Want to Start a Revolution? Black Women Radicals Confront the Red Scare

On January 23, 2023, we hosted historian Dayo Gore in conversation with Jesse Hagopian to discuss Black women radicals who were active during the Red Scare. As one participant shared during the event, “Black women are the engine of change — were, are, and will be.”

This session was part of our monthly Teach the Black Freedom Struggle online class series. Don’t miss the 2023 lineup — register now.

Participants shared what they learned and additional reflections on the session:

The most important idea is that there were not just a few Black women leaders in our history, there were many. And we need to bring them up to the surface for all to see, learn from, and recognize. If we don’t then we are saying that they don’t exist.

I was most impacted by the roster of Black women radicals mentioned and the depth and breadth of their intellectual and political organizing despite the constellation of obstructions they faced during the era of McCarthyism.

Tonight had me considering the ways in which women’s, specifically Black women’s, contributions to movements are too often down-graded or overlooked. The view of being a helper versus a creator, a follower versus a leader, is central to how people are viewed. Tonight’s session reminded me to look for the leaders and changers in those around me that may be being pushed into the background and to help propel their voices and ideas to the forefront.

It’s powerful to learn about the buffet of organizing tactics Black radical women during the era used: due process/legal tactics, direct action, using the media, etc.

I will use these stories to empower my youth to be great thinkers for social change.

Thoughtfully organized — Dr. Gore’s speaking was riveting and I wanted to re-enroll in college at age 55 to re-engage my history learning at this level all over again!

The theoretical work that radical Black women did in the 1950s with the Communist Party did not die with McCarthyism — they carried it on in other organizations and by other means!

There is so much to process but the most important thing was to be active, show up to these school board meetings, and fight for educational rights! I learned about some new stories that I am eager to research and read about. I will be purchasing the recommended books. I am extremely grateful for this resource and tonight’s session.

I have been to many sessions and I do enjoy the time when we spend with others to help connect our learning. I greatly appreciate all of the presenters that have shared with us.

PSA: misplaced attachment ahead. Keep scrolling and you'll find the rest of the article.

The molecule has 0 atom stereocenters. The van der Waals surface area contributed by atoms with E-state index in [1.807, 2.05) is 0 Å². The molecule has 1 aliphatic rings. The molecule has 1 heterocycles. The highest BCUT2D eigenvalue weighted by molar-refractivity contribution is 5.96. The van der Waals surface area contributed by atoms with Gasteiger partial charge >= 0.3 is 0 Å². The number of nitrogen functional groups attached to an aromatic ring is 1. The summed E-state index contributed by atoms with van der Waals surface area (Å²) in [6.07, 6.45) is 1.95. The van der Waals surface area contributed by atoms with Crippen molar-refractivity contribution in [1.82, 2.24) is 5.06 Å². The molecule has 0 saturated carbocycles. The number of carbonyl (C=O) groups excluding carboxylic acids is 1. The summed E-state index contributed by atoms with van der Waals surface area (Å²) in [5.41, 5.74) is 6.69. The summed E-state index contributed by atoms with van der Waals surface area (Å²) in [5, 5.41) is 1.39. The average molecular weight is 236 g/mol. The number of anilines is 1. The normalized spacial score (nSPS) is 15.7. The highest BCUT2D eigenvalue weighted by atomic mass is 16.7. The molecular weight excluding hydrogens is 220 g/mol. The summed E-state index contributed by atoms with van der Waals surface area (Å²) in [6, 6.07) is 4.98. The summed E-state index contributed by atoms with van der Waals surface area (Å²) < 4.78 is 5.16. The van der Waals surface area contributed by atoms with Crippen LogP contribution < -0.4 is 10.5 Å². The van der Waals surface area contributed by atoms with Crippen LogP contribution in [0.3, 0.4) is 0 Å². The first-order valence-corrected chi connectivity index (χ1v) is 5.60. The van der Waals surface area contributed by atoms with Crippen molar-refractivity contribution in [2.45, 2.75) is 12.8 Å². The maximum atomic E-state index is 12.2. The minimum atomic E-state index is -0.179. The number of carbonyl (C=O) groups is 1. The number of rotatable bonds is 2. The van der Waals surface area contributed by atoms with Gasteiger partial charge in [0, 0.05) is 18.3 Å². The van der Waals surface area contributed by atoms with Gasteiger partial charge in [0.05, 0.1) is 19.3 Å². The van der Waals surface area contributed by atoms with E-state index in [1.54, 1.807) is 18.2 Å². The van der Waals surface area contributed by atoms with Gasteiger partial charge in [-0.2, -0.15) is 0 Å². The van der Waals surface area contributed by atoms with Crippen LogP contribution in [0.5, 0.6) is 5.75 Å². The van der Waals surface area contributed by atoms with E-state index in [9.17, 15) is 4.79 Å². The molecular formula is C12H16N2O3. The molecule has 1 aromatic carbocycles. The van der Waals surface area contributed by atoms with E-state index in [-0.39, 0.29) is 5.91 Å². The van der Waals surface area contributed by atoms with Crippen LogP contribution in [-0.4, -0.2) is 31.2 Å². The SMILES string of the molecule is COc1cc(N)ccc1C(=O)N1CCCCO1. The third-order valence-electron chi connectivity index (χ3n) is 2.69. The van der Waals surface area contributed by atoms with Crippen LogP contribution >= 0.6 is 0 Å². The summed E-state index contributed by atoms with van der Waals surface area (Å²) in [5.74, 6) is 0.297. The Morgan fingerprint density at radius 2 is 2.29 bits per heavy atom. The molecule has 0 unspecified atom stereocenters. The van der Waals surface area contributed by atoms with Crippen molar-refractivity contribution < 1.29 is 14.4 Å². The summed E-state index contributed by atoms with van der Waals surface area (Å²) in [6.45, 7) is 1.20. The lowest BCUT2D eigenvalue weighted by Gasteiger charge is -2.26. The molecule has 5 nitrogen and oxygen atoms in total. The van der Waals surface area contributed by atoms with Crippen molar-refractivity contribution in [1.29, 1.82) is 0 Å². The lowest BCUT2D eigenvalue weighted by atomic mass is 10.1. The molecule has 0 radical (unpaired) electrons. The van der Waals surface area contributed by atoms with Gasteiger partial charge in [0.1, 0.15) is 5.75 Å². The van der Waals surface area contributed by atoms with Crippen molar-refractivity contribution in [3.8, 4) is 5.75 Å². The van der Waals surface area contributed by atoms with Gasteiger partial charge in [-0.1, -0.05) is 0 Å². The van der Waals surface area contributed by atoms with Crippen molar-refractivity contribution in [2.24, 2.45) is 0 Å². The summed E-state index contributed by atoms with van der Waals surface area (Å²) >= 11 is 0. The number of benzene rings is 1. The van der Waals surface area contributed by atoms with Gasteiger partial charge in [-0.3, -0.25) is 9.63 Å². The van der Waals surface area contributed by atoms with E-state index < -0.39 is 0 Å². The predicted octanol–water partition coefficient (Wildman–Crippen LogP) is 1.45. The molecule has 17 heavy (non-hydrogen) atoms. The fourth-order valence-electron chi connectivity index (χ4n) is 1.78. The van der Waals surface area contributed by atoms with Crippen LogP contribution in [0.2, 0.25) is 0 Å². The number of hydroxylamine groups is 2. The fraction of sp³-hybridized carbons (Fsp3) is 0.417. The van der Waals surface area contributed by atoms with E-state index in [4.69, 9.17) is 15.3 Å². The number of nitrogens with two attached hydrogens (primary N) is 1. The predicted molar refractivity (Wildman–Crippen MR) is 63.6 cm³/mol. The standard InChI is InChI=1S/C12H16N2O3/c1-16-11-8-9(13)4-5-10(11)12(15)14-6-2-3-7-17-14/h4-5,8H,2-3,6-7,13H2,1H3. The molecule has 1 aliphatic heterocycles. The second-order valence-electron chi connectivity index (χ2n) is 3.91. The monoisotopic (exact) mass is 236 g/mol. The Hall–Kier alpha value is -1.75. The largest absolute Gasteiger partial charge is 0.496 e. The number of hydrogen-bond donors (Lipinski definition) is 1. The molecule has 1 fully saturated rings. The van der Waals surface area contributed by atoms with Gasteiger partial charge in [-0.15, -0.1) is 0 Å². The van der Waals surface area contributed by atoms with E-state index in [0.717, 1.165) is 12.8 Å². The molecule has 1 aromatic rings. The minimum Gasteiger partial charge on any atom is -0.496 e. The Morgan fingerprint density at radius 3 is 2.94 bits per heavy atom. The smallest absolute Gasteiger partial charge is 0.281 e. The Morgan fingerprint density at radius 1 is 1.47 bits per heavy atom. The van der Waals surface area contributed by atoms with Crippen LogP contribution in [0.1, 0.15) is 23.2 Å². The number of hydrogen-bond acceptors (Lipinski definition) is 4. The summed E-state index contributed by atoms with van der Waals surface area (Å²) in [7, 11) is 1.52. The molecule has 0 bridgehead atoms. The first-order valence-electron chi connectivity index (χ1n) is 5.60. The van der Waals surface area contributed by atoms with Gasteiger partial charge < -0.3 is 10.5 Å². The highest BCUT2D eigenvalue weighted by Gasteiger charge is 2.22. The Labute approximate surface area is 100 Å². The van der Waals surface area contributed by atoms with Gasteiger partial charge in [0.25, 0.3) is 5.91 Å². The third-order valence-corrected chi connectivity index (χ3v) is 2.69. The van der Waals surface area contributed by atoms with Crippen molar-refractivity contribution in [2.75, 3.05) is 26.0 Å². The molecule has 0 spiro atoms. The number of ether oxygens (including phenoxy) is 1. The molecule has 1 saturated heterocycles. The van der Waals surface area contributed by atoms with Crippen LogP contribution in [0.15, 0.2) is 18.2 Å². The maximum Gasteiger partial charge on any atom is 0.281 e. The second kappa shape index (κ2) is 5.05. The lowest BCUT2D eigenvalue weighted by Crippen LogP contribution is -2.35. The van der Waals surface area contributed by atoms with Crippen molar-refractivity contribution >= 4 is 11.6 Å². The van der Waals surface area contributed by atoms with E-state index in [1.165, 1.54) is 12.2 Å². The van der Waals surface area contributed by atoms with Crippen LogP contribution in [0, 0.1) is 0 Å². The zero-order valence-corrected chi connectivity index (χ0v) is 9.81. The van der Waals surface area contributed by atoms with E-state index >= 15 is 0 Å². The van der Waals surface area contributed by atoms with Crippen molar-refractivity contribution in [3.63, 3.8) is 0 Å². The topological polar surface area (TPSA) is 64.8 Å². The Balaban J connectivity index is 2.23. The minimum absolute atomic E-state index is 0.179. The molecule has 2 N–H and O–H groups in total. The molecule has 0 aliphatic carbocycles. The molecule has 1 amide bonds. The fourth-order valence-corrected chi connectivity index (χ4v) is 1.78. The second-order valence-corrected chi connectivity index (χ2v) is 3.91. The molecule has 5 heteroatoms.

Event Recording

Recording of the full session, except for the breakout rooms.


In this ninety-second audiogram, Dr. Gore describes the legacies of struggle that Black women spearheaded during the Red Scare and beyond.


Selected remarks from session in a tweet thread by Ursula Wolfe-Rocca, high school teacher and Zinn Education Project team member.


Many of the lessons, books, and articles recommended by the presenters and participants.


Rosa Parks and Ericka Huggins at a Black Panther Party free breakfast program.

Framing Black Power Through the Life of Rosa Parks by Tiffany Mitchell Patterson and Jessica Rucker 

Subversives: Stories from the Red Scare by Ursula Wolfe-Rocca 

Teaching With Vanguard: How Black Women Broke Barriers, Won the Vote, and Insisted on Equality for All by Ursula Wolfe-Rocca 


Radicalism at the Crossroads book cover showing Black women organizing.

In addition to Dayo Gore’s Radicalism at the Crossroads: African American Women Activists in the Cold War (New York University Press) and Want to Start a Revolution?: Radical Women in the Black Freedom Struggle (New York University Press), the following books were referenced.

Ella Baker and the Black Freedom Movement: A Radical Democratic Vision by Barbara Ransby (University of North Carolina Press)

Organize, Fight, Win: Black Communist Women’s Political Writing edited by Jodi Dean and Charisse Burden-Stelly (Verso)

The Rebellious Life of Mrs. Rosa Parks and young readers edition by Jeanne Theoharis (Beacon Press)

Until I Am Free: Fannie Lou Hamer’s Enduring Message to America by Keisha N. Blain (Beacon Press)

101 Changemakers: Rebels and Radicals Who Changed US History (Haymarket Books)

Articles, Art, and Archives

graphic showing cassette tape with "International History Declassified" written on the tape.

photo of Beah Richards.

photo of Vicki Garvin.


Listen to Dayo Gore on the Wilson Center’s International History Declassified podcast, where she discusses Black women activists of the Cold War. And check out Gore’s “Eslanda Robeson’s Journey,” a review of Barbara Ransby’s Eslanda: The Large and Unconventional Life of Mrs. Paul Robeson (Haymarket Books).

Disguising Imperialism: How Textbooks Get the Cold War Wrong and Dupe Students by Ursula Wolfe-Rocca (Zinn Education Project’s If We Knew Our History series)